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Low Risk, Low Upside: Consistency Key in Philadelphia

Low Risk, Low Upside: Consistency Key in Philadelphia

The largest city in Pennsylvania is also one of the nation’s most constant. Apartment market fundamentals in Philadelphia have remained relatively stable throughout much of the current economic cycle, avoiding the fluctuation of some markets, according to a recent RealPage Asset Optimization webcast.

Throughout the current cycle, the Philadelphia market has maintained a narrow range for occupancy rates and rent growth levels. This consistency traces to stable demand drivers in the local economy and population. It also influences how much apartment renters move around.

The share of Philadelphia renters staying in place at initial lease expiration is very high, especially in the affordable Class C stock. When leases expire, 59.5% of renters in the City of Brotherly Love renew. That’s a significant 780 basis points (bps) above the national average. This is nothing new for the market, which has seen lease renewals average about 540 bps above the U.S. norm throughout the current cycle. Philadelphia ‘s Class C stock is especially stable, with a renewal probability of 64%.

Less churn in the renter base means fewer vacant apartments to fill. As a result, occupancy in Philadelphia held relatively steady in recent years. In fact, since 2nd quarter 2014, occupancy here has hovered tightly between 95% and 96%. When the market logged a notable bump in fall 2018 that took occupancy to 96.3%, it registered just a hair above the recent average.

Also influencing occupancy trends, Philadelphia hasn’t seen elevated supply volumes which have caused occupancy to fluctuate in many other markets this cycle. Developers added about 32,000 new units to the market since 2010, inventory growth of just 8.7% – one of the lowest rates nationally.

Philadelphia’s Class C stock has made notable progress during the current cycle. Class C product in Philadelphia started the current economic cycle with occupancy at a frail 92.6%, 50 bps behind the other product lines. Consistently rising over the past eight years, occupancy in this affordable stock is now 140 bps ahead of the more expensive units. At 97.2%, occupancy in Class C product is at its tightest rate in at least two decades. Meanwhile, Class B stock was in line with the market norm at 96.4%, and Class A product trailed behind at 94.6%.

Submarkets with the tightest occupancy readings in fall 2018 were Northeast Philadelphia, Gloucester County and Newark. These areas, which are heavy in the affordable Class C stock, logged occupancy rates between 97% and 97.5%. Meanwhile, the market’s expensive urban core – Center City Philadelphia – ranked alongside neighbors Southwest Philadelphia and Camden/Cherry Hill at the bottom of the performance spectrum, with occupancy between 94.5% and 95.6%.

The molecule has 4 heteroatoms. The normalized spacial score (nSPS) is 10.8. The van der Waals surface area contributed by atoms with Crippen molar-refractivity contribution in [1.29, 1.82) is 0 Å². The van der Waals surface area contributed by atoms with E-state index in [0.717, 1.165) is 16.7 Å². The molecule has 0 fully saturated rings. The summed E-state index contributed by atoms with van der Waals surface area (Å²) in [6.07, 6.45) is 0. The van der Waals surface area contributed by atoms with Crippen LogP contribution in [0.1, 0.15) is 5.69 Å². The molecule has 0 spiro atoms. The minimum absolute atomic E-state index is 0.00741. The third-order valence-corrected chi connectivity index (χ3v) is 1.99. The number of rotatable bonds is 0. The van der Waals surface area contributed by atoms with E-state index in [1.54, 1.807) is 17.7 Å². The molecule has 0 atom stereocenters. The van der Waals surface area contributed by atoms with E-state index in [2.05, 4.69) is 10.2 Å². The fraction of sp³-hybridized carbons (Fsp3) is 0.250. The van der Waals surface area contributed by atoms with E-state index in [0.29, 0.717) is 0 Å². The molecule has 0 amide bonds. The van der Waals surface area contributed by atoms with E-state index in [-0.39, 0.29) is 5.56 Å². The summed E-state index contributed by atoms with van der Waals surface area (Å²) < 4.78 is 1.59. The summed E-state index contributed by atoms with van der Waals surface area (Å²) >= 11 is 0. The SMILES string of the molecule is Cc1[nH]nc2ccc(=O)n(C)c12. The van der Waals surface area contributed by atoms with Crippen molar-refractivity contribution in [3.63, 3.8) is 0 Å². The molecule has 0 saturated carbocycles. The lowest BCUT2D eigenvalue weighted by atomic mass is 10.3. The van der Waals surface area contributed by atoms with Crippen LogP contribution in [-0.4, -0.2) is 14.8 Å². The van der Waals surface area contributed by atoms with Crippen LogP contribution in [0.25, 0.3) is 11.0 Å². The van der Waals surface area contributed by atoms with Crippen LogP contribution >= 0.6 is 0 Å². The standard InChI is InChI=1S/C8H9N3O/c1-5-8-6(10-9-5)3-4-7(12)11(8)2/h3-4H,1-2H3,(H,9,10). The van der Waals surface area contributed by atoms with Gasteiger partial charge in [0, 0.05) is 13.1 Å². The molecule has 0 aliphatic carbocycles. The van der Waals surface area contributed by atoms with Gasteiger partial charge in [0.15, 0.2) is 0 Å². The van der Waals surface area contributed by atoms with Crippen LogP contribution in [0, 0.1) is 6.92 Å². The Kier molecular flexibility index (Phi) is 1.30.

Mirroring overall occupancy trends, rent growth has also been steady, but restrained compared to the national average. During the past four years, price increases have stayed between about 2% and 3% in Philadelphia. Even at its strongest, year-over-year price hikes never got above 4% during the current cycle. As of 3rd quarter 2018, year-over-year rent growth was at 2.4%, a bit behind the U.S. norm (3.0%). Stability in Philadelphia has led to a total price increase of 23.1% since 2010, when the current cycle began. While that progress has taken average monthly rents to an historical high of $1,313, Philadelphia’s performance still runs a bit behind average U.S. cycle growth of 32.6%.

Unsurprisingly, year-over-year rent growth is most reserved in the Class C product line, at 1.4% as of 3rd quarter. Stronger growth was seen in the Class A (2.1%) and Class B stock (2.9%).

Among submarkets, the pricey Center City Philadelphia and the neighboring Camden/Cherry Hill area held back overall rent growth potential, with very reserved increases under the 1% mark.

Helping Philadelphia hold onto its resident base and absorb new stock, the metro’s economy has a heavy concentration of education and healthcare institutions. Those sectors, which comprise nearly one-fourth of all jobs in the metro, somewhat insulate the economy during downturns, but they also limit upside potential during economic expansions. With a concentration in these industries, Philadelphia is one of the nation’s lowest income growth cities.

The metro is also experiencing sluggish population growth. The population in Philadelphia increased just 1.3% from 2012 to 2017, well below the national average (3.8%). Like many Northeast metros, the population base in Philadelphia has a relatively high median age, which presents headwinds for the local apartment market.

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